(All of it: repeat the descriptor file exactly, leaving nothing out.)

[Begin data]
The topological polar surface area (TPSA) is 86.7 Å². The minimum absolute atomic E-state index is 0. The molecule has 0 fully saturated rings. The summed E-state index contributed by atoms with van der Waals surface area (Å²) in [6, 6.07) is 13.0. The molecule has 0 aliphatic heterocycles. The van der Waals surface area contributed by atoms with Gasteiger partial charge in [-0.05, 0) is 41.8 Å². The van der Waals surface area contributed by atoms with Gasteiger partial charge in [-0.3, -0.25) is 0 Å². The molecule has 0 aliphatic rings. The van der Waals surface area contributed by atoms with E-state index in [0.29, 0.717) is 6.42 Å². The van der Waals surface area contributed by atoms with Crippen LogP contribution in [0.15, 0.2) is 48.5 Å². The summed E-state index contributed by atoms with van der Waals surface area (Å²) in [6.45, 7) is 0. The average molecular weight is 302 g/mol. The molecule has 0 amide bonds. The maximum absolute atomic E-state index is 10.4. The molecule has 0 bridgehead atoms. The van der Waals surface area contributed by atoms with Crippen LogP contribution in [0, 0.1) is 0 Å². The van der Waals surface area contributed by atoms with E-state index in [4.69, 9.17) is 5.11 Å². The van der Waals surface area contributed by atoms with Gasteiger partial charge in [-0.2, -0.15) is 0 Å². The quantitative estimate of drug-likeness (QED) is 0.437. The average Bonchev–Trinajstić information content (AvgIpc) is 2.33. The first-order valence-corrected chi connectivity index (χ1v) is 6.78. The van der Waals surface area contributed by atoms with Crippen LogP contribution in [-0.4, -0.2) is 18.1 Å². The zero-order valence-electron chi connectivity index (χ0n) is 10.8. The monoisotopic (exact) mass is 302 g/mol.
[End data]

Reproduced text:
The topological polar surface area (TPSA) is 86.7 Å². The minimum absolute atomic E-state index is 0. The molecule has 0 fully saturated rings. The summed E-state index contributed by atoms with van der Waals surface area (Å²) in [6, 6.07) is 13.0. The molecule has 0 aliphatic heterocycles. The van der Waals surface area contributed by atoms with Gasteiger partial charge in [-0.05, 0) is 41.8 Å². The van der Waals surface area contributed by atoms with Gasteiger partial charge in [-0.3, -0.25) is 0 Å². The molecule has 0 aliphatic rings. The van der Waals surface area contributed by atoms with E-state index in [0.29, 0.717) is 6.42 Å². The van der Waals surface area contributed by atoms with Crippen LogP contribution in [0.15, 0.2) is 48.5 Å². The summed E-state index contributed by atoms with van der Waals surface area (Å²) in [6.45, 7) is 0. The average molecular weight is 302 g/mol. The molecule has 0 amide bonds. The maximum absolute atomic E-state index is 10.4. The molecule has 0 bridgehead atoms. The van der Waals surface area contributed by atoms with Crippen LogP contribution in [0, 0.1) is 0 Å². The van der Waals surface area contributed by atoms with E-state index in [4.69, 9.17) is 5.11 Å². The van der Waals surface area contributed by atoms with Gasteiger partial charge in [-0.2, -0.15) is 0 Å². The quantitative estimate of drug-likeness (QED) is 0.437. The average Bonchev–Trinajstić information content (AvgIpc) is 2.33. The first-order valence-corrected chi connectivity index (χ1v) is 6.78. The van der Waals surface area contributed by atoms with Crippen LogP contribution in [-0.4, -0.2) is 18.1 Å². The zero-order valence-electron chi connectivity index (χ0n) is 10.8. The monoisotopic (exact) mass is 302 g/mol.